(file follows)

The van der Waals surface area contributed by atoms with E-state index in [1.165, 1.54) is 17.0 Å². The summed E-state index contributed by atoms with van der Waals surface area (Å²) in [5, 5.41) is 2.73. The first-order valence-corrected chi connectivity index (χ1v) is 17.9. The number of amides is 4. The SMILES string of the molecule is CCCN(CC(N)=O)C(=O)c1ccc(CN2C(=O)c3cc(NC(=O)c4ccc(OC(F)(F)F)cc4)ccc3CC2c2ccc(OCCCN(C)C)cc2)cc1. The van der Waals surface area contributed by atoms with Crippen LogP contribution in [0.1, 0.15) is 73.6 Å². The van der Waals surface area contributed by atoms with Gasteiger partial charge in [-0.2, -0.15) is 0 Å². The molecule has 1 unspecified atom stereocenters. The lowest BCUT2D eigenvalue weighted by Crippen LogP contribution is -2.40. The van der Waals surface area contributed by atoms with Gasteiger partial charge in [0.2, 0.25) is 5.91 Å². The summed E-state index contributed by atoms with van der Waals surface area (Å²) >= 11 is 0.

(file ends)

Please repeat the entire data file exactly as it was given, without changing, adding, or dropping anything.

The van der Waals surface area contributed by atoms with E-state index in [1.165, 1.54) is 17.0 Å². The summed E-state index contributed by atoms with van der Waals surface area (Å²) in [5, 5.41) is 2.73. The first-order valence-corrected chi connectivity index (χ1v) is 17.9. The number of amides is 4. The SMILES string of the molecule is CCCN(CC(N)=O)C(=O)c1ccc(CN2C(=O)c3cc(NC(=O)c4ccc(OC(F)(F)F)cc4)ccc3CC2c2ccc(OCCCN(C)C)cc2)cc1. The van der Waals surface area contributed by atoms with Crippen LogP contribution in [0.1, 0.15) is 73.6 Å². The van der Waals surface area contributed by atoms with Gasteiger partial charge in [-0.2, -0.15) is 0 Å². The molecule has 1 unspecified atom stereocenters. The lowest BCUT2D eigenvalue weighted by Crippen LogP contribution is -2.40. The van der Waals surface area contributed by atoms with Gasteiger partial charge in [0.2, 0.25) is 5.91 Å². The summed E-state index contributed by atoms with van der Waals surface area (Å²) >= 11 is 0.